My mother carried my around in a brown Army blanket humming a slow tune. I think it was “Peg a’ My Heart.” She hummed it very softly to herself. Like her thoughts were far away.

We weaved slowly in and out through the dinosaurs. Through their legs. Under their bellies. Circling the Brontosaurus. Staring up at the teeth of Tyrannosaurus Rex. They all had these little blue lights for eyes.

There were no people around. Just us and the dinosaurs.

PHOTO: Dinosaur Park, Rapid City, South Dakota, 1945 (April K. Hanson, ALL RIGHTS RESERVED)

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MOTEL CHRONICLES (Excerpt)

by Sam Shepard

I remember trying to imitate Burt Lancaster’s smile after I saw him and Gary Cooper in Vera Cruz. For days, I practiced in the backyard. Weaving through the tomato plants. Sneering. Grinning that grin. Sliding my upper lip up over my teeth. After a few days of practice, I tried it out on the girls at school. They didn’t seem to notice. I broadened my interpretation until I started getting strange reactions from the other kids. They would look straight at my teeth and a fear would creep into their eyes. I’d forgotten how bad my teeth were. How one of the front ones was dead and brown and overlapped the broken one right next to it. I’d actually come to believe I was in possession of a full head of perfectly pearly Burt Lancaster-type of teeth. I didn’t want to scare anyone so I stopped grinning after that. I only did it in private…

Photo: Burt Lancaster as Joe Erin in Vera Cruz (1954)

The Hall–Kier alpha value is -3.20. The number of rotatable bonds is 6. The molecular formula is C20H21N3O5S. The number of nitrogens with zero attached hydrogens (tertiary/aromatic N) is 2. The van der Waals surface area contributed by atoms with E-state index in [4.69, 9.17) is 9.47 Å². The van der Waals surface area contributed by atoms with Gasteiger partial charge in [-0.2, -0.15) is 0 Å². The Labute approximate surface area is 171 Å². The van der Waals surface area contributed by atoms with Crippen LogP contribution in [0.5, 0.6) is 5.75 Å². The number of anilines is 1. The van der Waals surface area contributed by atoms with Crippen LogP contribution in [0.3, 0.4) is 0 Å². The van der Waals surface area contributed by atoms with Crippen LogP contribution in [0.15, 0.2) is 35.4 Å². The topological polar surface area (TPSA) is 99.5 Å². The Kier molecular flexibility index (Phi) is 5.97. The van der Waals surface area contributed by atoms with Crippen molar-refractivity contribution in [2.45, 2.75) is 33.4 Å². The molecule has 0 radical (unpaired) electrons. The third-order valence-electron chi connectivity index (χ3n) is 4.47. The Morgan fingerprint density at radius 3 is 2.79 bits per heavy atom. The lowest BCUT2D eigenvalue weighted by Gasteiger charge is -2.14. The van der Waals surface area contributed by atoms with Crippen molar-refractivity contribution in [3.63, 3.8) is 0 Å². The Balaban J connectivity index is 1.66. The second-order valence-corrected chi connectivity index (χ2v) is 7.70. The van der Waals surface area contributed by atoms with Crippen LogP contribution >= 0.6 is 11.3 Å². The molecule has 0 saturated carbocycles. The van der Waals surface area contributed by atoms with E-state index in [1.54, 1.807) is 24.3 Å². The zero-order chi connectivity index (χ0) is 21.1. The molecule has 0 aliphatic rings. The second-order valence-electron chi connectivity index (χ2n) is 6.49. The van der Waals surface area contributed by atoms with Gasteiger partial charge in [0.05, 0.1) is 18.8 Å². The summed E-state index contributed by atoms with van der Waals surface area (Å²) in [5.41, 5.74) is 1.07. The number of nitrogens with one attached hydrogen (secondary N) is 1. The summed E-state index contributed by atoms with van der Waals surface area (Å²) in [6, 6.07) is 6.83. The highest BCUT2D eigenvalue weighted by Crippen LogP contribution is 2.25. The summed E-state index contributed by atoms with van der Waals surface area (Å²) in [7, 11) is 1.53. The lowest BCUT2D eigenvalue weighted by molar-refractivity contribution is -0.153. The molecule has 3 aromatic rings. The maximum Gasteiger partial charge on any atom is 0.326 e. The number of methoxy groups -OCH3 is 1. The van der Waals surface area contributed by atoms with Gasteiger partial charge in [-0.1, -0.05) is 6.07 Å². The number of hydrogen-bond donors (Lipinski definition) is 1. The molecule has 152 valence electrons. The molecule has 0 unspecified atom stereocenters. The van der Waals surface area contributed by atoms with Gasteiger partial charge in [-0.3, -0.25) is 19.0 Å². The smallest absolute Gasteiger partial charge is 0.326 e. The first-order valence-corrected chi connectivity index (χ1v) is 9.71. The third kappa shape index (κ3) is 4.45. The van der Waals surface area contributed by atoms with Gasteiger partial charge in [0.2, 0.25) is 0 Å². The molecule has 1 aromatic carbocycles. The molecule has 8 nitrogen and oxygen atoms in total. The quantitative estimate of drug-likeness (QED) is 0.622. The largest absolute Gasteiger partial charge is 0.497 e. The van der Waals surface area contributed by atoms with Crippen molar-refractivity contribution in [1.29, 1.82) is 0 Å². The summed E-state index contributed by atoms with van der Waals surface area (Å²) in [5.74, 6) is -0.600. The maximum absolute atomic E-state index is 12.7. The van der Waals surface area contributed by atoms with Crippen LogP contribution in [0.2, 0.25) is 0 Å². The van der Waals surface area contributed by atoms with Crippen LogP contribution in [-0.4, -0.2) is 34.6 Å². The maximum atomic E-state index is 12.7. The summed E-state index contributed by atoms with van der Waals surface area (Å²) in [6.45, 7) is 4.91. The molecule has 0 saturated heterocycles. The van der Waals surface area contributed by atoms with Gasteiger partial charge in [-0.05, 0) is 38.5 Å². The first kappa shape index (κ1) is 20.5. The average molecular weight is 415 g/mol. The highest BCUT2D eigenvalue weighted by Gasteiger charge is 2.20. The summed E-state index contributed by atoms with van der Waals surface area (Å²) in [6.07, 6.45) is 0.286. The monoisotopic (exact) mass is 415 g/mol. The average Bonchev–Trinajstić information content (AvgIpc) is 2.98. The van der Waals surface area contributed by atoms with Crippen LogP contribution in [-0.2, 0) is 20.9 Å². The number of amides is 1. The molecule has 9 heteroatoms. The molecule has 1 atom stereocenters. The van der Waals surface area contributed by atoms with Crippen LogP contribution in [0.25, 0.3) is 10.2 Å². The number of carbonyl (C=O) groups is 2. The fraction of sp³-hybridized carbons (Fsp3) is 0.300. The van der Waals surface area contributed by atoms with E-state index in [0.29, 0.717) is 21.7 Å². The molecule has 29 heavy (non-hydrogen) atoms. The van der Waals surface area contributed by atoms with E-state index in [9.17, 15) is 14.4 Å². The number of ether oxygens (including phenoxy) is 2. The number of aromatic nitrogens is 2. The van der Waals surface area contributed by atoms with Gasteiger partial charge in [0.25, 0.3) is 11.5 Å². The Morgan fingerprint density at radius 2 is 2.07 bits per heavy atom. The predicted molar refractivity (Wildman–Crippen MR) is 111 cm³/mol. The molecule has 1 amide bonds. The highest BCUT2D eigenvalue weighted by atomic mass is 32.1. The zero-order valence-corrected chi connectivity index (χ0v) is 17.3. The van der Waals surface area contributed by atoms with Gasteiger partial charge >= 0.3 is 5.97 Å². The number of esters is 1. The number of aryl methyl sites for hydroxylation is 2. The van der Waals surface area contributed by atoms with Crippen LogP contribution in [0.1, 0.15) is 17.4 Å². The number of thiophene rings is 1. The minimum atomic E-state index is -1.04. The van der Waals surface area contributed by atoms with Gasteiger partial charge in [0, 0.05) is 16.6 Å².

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MOTEL CHRONICLES (Excerpt)

by Sam Shepard

They caught him with a stolen print of a cottonwood tree. He was in the parking lot cramming it into the bed of his pickup. When they asked him why, he told them he wasn’t sure why. He told them it gave him this feeling.

 He told them he saw himself inside this picture lying on his back underneath the cottonwood. He said he recognized the tree from an old dream and that the dream was based on a real tree he dimly remembered from a long time ago in his childhood. He remembered lying down underneath this tree and staring up through the silver leaves.

He remembered voices from those leaves but he couldn’t remember what the voices said of who they belong to.

He told them he was hoping the picture would bring the whole thing back.

Painting: “Cottonwoods Near Abiquiu” (1950) by Georgia O’Keeffe

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MOTEL CHRONICLES (Excerpt)

By Sam Shepard

 He changed the canary

Fed the mule

Stood transfixed for half an hour

 Every morning

He changed the canaries

Fed the mule

And stood transfixed for half an hour

 He never planned on standing transfixed for half an hour

It just happened

Every morning

 Maybe it was the pause in finishing feeding the mule

The momentum running down

 There seemed to be a natural momentum

From changing the canaries

To feeding the mule

 There was never any problem

Moving from the canaries